RNS photo courtesy the Church of Jesus Christ of Latter-day Saints

Mormons lower age for missionaries, setting off changes for parents, women, schools

SALT LAKE CITY (RNS) In a surprising move that promises to transform Mormon social and spiritual dynamics, the Church of Jesus Christ of Latter-day Saints is lowering the age of full-time missionary service to age 18 for Mormon men (down from 19) and 19 for women (down from 21). By Peggy Fletcher Stack and Lisa Schencker/The Salt Lake Tribune.

Should our bodies become bullets after death?

(RNS) When he dies, Clem Parnell expects his soul to ascend heavenward. He wants his ashes to be loaded into a shotgun shell and blasted at a turkey. “I will rest in peace knowing that the last thing that turkey will see is me screaming at him at about 900 feet per second,” says Parnell, 59. Parnell and his business partner, fellow Alabama state game warden Thad Holmes, believe other hunters have similar hankerings. This July, they launched Holy Smoke LLC, which offers to load the cremains of customers into shotgun shells, rifle cartridges and bullets.

RNS photo courtesy Diocese of Kansas City-St. Joseph

St. Louis Catholics react to native son Bishop Finn’s conviction

KANSAS CITY, Mo. (RNS) Bishop Robert Finn, a St. Louis native who was ordained in the St. Louis Archdiocese, is the first U.S. bishop convicted of failing to report criminal sexual activity by a priest. Local Catholics were polite but not subtle about the court ruling. By Jesse Bogan and Tim Towsend.

The roots of Rep. Todd Akin’s rape remarks

ST. LOUIS (RNS) Two pages from a 1972 article have influenced two generations of anti-abortion activists hoping to build a medical case to ban all abortions without exception. By Tim Townsend and Blythe Bernhard.

As candidates run for office, some run from their church

(RNS) On a recent Sunday, Rep. Michele Bachmann offered an Iowa church an intimate account of her pilgrimage from apathetic teenager to devout Christian whose faith has persevered through hardship, including a miscarriage. But when a reporter asked about the churches her family has attended, the Republican presidential candidate went mum. “We're not here to talk about anything other than just the church. Thank you,” Bachmann told IowaPolitics.com, referring to Des Moines First Assembly of God, where she recited her spiritual testimony before 500 fellow Christians — and potential caucus voters — on July 17. The Minnesota congresswoman's eagerness to bare her soul but not the site of her Sunday worship seems to reflect a convergence of wider concerns: evangelicals' increasing aversion to religious labels, a dread of being caught with “pastor problems,” and the cold political calculus of reaching the largest possible constituency.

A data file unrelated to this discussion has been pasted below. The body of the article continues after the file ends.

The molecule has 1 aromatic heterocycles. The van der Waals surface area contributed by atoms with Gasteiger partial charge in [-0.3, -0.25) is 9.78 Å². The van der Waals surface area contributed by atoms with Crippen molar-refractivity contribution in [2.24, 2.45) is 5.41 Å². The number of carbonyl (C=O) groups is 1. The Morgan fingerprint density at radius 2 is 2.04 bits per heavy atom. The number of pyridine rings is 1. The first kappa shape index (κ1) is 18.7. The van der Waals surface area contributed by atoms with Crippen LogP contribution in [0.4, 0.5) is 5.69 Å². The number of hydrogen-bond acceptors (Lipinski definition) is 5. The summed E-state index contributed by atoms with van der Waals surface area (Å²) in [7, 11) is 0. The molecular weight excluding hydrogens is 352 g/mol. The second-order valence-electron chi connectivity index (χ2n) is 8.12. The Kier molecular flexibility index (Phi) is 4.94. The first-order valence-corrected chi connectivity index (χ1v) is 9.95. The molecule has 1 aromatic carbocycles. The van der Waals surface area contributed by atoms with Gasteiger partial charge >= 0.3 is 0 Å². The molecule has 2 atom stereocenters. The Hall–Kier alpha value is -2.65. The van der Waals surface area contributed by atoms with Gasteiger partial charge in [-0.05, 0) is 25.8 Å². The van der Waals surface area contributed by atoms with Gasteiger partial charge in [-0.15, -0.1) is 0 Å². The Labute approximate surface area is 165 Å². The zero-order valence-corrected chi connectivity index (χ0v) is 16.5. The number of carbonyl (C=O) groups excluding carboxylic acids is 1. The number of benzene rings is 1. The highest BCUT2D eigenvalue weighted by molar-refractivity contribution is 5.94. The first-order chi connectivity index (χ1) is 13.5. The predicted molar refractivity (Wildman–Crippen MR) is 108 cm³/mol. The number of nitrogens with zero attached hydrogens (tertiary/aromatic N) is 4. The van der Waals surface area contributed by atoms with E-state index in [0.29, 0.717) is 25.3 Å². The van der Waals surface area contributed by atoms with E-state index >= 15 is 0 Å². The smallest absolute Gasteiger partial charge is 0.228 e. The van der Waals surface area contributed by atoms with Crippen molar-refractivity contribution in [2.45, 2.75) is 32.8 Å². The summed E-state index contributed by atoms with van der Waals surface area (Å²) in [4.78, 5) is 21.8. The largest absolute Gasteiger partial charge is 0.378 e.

Can a creedless religion make it another 50 years?

BALTIMORE (RNS) A recent Sunday service at the First Unitarian Church of Baltimore ended with an apology. Laurel Mendes explained that religious doctrine had been duly scrubbed from the hymns in the congregation's Sunday program. But Mendes, a neo-pagan lay member who led the service, feared that a reference to God in “Once to Every Soul and Nation” might still upset the humanists in the pews. “I didn't want to make anyone uncomfortable by reciting something that might be considered a profession of faith,” said Mendes, 52, after the service. “We did say `God,' which you don't often hear in our most politically correct hymns.”

Richard Land accused of lifting Trayvon Martin comments

(RNS) Richard Land, the Southern Baptist Convention's top public policy ethicist, has been accused of plagiarism after he criticized Democrats and civil rights leaders for exploiting the killing of Florida teenager Trayvon Martin. By Greg Horton.

RNS photo courtesy of HarperOne

Man behind ‘near-death experience’ ponders the afterlife

(RNS) In his new memoir, “Paranormal: My Life in Pursuit of the Afterlife,” Raymond Moody, the man who coined the term “near-death experience,” takes a look back, reflecting on his fascination with death, the effect of his life's work, and pondering what it's all meant. By Piet Levy.

Religion News Service photo by Christine Baker/The Patriot-News

Religious questions for Pa. voter ID law draw fire

HARRISBURG, Pa. (RNS) Pennsylvania Amish and Mennonites can get an ID card if they have religious objections to being photographed after answering a series of questions on their faith and other personal information. Now that the state has passed one of the nation's toughest voter ID laws to prevent voter fraud, the scope of the questions is drawing criticism. By Jan Murphy.

RNS photo by B. Denise Hawkins

Five years later, mother of Virginia Tech victim wrestles with God, finds peace

CENTREVILLE, Va. (RNS) It's been five years since Celeste Peterson's only daughter was killed in a shooting rampage at Virginia Tech. And while the grieving mother has rediscovered her faith, it hasn't been easy. At first, her prayers were near obligatory: “Thank you for this day. I'm not talking to you. Amen.” By B. Denise Hawkins.

British lawmakers approve prayer at town halls

LONDON (RNS) The British government has fasttracked the right of cities and towns to hold prayers as part of their official business, overriding a High Court order to stop the practice. By Al Webb.

RNS photo courtesy Brigham Young University

Gay BYU students say ‘It Gets Better’ on Mormon campus

PROVO, Utah (RNS) Officials at Mormon-owned Brigham Young University say a group of two dozen students who posted a video about being gay will not face trouble as long as they abide by the school's no-sex honor code. By Rosemary Winters.